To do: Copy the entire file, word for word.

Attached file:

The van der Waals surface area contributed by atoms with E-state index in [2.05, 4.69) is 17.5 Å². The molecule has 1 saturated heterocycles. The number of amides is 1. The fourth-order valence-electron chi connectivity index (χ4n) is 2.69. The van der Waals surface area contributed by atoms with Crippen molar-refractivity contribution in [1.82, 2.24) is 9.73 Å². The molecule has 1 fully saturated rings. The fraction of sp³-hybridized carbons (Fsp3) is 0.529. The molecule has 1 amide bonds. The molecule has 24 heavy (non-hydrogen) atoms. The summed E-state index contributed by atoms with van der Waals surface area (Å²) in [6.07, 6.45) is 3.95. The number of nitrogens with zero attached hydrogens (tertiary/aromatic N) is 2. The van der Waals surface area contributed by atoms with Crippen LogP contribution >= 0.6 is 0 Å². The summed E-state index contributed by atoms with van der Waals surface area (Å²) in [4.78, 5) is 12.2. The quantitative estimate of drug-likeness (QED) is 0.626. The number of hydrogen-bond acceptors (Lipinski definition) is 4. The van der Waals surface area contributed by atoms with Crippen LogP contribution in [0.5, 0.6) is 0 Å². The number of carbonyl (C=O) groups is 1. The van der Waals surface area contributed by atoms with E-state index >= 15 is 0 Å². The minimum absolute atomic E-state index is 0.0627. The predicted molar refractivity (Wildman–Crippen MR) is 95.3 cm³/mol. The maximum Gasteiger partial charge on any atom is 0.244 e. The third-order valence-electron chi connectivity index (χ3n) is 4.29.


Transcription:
The van der Waals surface area contributed by atoms with E-state index in [2.05, 4.69) is 17.5 Å². The molecule has 1 saturated heterocycles. The number of amides is 1. The fourth-order valence-electron chi connectivity index (χ4n) is 2.69. The van der Waals surface area contributed by atoms with Crippen molar-refractivity contribution in [1.82, 2.24) is 9.73 Å². The molecule has 1 fully saturated rings. The fraction of sp³-hybridized carbons (Fsp3) is 0.529. The molecule has 1 amide bonds. The molecule has 24 heavy (non-hydrogen) atoms. The summed E-state index contributed by atoms with van der Waals surface area (Å²) in [6.07, 6.45) is 3.95. The number of nitrogens with zero attached hydrogens (tertiary/aromatic N) is 2. The van der Waals surface area contributed by atoms with Crippen LogP contribution >= 0.6 is 0 Å². The summed E-state index contributed by atoms with van der Waals surface area (Å²) in [4.78, 5) is 12.2. The quantitative estimate of drug-likeness (QED) is 0.626. The number of hydrogen-bond acceptors (Lipinski definition) is 4. The van der Waals surface area contributed by atoms with Crippen LogP contribution in [0.5, 0.6) is 0 Å². The number of carbonyl (C=O) groups is 1. The van der Waals surface area contributed by atoms with E-state index >= 15 is 0 Å². The minimum absolute atomic E-state index is 0.0627. The predicted molar refractivity (Wildman–Crippen MR) is 95.3 cm³/mol. The maximum Gasteiger partial charge on any atom is 0.244 e. The third-order valence-electron chi connectivity index (χ3n) is 4.29.